So, I had to honestly ask myself, “What do I really want, this year?” The answer is simple. I want to concentrate on writing and publishing my work in different media. That’s what is my heart, right now.

In order to do this, I need time which is hard to come by for me, nowadays. In the past, I’ve talked about silence as a place where my words come from. A place where I can hear whispers before words are fully formed. A place where an invisible force eventually propels me to write with urgency. I also need that silence, right now.

Silence in my Neighbourhood

All this means keeping things simple. Letting go of the things I don’t have to do, even though they’ve been useful, I’ve enjoyed and learned from. What does this mean in practice? It means I’m pruning my to-do list as follows:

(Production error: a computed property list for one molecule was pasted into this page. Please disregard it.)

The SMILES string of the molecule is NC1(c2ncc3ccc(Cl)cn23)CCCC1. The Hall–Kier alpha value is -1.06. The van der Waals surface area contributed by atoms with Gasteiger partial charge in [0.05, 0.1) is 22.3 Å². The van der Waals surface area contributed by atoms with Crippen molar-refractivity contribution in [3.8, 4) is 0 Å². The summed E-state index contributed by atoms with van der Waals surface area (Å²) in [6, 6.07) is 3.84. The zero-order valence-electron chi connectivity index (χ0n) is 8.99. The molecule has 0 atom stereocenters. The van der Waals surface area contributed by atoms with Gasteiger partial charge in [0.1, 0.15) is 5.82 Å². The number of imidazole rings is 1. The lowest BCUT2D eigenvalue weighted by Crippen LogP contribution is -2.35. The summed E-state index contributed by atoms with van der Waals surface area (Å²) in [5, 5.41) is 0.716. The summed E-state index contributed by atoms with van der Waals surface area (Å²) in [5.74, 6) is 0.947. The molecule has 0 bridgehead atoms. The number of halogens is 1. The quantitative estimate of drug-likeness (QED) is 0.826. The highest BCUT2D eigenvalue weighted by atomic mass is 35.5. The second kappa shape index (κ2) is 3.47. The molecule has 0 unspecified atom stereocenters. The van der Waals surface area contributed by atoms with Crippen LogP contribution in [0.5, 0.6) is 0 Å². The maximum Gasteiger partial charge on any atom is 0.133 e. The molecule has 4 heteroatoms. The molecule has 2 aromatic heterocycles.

• Facebook postings

With lock-down and social distancing, FB became another way of staying in touch with my family and friends. But if I want to preserve my sanity, NO thank you, ma’am! Besides sharing of any of my posts there is a hit and miss. 

  • Reading Challenges (Goodreads & my own Summer reading challenge)

Never again will I rob myself the joy of reading with the setting of deadlines and stress-inducing lists. I want to savour every book I read and to reread my favourites. I’m only using Goodreads an archive of books I’ve read and those I wish to read some day.

Good writing is remembering detail. Most people want to forget. Don’t forget things that were painful or embarrassing or silly. Turn them into a story that tells the truth. ~ Paula Danziger